And his rats are fast. A single rat can clear 200 square feet in an hour (done manually, the same area would take 50 hours to clear). A TB-detection rat can evaluate 50 samples in eight minutes (almost a day’s work for a lab technician).

Though it’s difficult to quantify the number of landmines buried in Africa (experts estimate the number is in the millions), there has been no shortage of casualties over the years. The Landmine Monitor estimates there have been over 18,000 landmines and explosive remnants of war (ERW) casualties in the African Union between 1999 and 2013. Aside from those fatalities, however, Weetjens notes that one of the most detrimental influences of mine fields is the amount of land they take up.

“[Affected] communities live in some kind of terror situation, where the most necessary, basic things — like getting water and firewood or farming their land — puts their life at peril. There doesn’t even need to be landmines present. As long as there’s this suspicion of landmines in these communities, there can be no real development,” he says.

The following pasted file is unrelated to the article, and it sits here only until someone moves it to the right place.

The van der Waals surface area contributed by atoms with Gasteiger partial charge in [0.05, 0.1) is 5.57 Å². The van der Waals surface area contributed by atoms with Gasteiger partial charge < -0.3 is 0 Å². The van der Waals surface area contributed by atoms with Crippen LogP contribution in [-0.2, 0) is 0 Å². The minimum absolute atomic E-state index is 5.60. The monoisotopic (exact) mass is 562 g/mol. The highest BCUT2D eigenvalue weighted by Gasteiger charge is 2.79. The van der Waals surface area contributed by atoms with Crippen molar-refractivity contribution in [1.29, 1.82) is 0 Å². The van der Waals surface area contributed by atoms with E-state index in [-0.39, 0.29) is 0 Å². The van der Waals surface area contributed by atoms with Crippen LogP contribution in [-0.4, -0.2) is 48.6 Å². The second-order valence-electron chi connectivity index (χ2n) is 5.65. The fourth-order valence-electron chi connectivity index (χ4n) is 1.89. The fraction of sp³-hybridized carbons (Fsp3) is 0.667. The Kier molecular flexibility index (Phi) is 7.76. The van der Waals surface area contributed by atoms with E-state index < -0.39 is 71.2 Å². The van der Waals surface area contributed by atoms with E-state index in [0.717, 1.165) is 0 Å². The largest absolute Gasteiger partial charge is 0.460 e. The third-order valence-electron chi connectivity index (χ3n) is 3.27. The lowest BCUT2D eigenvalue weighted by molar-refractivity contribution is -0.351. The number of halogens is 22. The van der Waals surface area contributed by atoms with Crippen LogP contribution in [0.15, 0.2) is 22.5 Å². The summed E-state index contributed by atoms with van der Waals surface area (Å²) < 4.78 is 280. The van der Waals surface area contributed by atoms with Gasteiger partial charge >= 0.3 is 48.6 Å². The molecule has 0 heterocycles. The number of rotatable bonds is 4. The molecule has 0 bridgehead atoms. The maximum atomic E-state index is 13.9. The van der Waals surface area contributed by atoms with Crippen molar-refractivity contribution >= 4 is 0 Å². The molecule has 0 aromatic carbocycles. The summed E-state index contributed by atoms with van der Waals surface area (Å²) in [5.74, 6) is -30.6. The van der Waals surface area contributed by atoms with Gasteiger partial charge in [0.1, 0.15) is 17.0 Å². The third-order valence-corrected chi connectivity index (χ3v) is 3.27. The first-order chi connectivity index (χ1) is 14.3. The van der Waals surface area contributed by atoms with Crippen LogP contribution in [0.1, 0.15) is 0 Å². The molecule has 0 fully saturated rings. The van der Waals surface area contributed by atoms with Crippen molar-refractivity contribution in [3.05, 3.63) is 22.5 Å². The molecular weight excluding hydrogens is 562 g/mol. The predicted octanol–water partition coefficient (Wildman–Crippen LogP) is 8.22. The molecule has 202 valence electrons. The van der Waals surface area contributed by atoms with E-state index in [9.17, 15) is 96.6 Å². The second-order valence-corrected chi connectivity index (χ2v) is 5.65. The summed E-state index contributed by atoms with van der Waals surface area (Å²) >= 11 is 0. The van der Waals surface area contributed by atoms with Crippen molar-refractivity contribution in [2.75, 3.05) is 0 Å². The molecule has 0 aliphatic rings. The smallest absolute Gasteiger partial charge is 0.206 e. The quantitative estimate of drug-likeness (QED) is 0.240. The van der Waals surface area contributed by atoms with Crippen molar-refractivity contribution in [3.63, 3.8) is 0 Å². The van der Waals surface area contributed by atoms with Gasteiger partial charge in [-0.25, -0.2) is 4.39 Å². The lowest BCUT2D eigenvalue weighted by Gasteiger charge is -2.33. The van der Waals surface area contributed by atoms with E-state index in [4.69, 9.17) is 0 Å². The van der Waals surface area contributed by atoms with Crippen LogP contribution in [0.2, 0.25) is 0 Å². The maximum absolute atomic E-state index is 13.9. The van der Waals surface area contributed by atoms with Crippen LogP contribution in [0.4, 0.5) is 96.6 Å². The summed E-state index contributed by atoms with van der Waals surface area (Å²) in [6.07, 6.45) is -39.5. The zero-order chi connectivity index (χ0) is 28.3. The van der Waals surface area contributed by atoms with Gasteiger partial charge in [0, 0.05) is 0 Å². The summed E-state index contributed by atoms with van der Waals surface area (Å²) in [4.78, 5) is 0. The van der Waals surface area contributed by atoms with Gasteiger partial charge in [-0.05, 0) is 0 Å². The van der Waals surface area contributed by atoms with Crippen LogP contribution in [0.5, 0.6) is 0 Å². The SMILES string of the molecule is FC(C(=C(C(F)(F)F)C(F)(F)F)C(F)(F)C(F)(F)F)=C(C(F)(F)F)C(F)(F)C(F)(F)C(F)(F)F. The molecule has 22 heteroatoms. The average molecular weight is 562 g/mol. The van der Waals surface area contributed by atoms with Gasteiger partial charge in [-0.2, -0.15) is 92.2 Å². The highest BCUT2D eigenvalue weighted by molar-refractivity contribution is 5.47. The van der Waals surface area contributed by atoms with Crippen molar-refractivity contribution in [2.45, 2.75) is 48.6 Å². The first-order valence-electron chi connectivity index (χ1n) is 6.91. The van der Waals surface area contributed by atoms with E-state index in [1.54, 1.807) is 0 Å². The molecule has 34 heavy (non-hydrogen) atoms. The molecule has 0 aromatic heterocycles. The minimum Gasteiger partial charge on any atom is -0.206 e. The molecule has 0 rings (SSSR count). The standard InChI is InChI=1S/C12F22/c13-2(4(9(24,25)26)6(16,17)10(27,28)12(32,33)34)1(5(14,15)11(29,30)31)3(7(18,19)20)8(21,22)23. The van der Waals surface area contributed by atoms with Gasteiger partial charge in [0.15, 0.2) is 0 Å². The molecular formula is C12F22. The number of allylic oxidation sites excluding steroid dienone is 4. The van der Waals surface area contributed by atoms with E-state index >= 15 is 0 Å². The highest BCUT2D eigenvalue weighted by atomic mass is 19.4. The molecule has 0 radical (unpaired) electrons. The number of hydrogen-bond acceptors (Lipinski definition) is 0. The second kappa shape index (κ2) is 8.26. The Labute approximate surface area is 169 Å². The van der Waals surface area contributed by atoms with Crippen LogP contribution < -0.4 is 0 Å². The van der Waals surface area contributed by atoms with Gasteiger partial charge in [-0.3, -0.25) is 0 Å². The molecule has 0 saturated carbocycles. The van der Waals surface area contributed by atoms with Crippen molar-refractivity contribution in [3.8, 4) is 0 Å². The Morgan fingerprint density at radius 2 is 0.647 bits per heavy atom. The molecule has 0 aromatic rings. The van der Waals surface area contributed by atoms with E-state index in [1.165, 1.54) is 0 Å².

In 2006, Weetjens started testing his “hero rats,” as he dubs them, on the mine fields in Mozambique, a country that at that time was one of the worst affected by landmines, thanks mainly to a civil war that ended in 1992. Since then, Apopo has cleared the country of 6,693 landmines, 29,934 small arms and ammunition, and 1,087 bombs. Mozambique is on track to be free of landmines by the year’s end.

“It has affected Mozambique enormously,” says Weetjens.

“The GDP has grown and there is a lot of economic development that formerly was not possible, so the effect on society is huge.”

Next on Apopo’s list is Angola — the third most mine-affected country in the world. Together with Norwegian People’s Aid, they hope to bring down the number of mines considerably over the next three years.

TB screening

In 2005, the World Health Organization (WHO) declared a TB crisis in Africa. It’s a problem Weetjens realized he could address with his sniffer rats. So far, they’ve analyzed over 260,000 samples from health clinics in Dar es Salaam, Tanzania and Maputo, Mozambique.